Monday, April 12, 2010

Nice try, governor. . .

Jon Meacham, editor of Newsweek, in an Op-Ed piece for the Washington Post, "Southern Discomfort," responds:
As the sesquicentennial of Fort Sumter approaches in 2011, the enduring problem for neo-Confederates endures: anyone who seeks an Edenic Southern past in which the war was principally about states’ rights and not slavery is searching in vain, for the Confederacy and slavery are inextricably and forever linked.
That has not, however, stopped Lost Causers who supported Mr. McDonnell’s proclamation from trying to recast the war in more respectable terms. They would like what Lincoln called our “fiery trial” to be seen in a political, not a moral, light. If the slaves are erased from the picture, then what took place between Sumter and Appomattox is not about the fate of human chattel, or a battle between good and evil. It is, instead, more of an ancestral skirmish in the Reagan revolution, a contest between big and small government.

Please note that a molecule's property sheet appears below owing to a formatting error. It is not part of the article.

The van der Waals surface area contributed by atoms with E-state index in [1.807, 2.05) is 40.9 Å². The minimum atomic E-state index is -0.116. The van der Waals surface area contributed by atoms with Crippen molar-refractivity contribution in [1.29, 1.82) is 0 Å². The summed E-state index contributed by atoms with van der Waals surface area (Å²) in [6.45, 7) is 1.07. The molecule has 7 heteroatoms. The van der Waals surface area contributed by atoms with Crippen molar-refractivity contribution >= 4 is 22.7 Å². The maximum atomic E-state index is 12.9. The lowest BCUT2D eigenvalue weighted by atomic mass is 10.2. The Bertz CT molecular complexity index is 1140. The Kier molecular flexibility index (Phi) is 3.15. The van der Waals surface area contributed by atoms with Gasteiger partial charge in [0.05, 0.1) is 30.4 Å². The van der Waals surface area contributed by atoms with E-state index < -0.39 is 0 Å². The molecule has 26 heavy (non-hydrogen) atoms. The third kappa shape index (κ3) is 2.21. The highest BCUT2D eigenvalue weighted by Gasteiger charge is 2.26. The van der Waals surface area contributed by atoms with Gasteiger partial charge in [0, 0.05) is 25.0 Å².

Photo at top: Virginia Governor Bob McDonnell.

1 comment:

Robert Welch said...

I've wondered how this Virginia debacle might give us a glimpse of the sesquicentennial celebrations. Is there a real chance that the Tea Party Movement or the Republican Party might embrace some form of Neo-Confederate states' rights mantra? I would hope not, but I feel very guarded as we approach these events.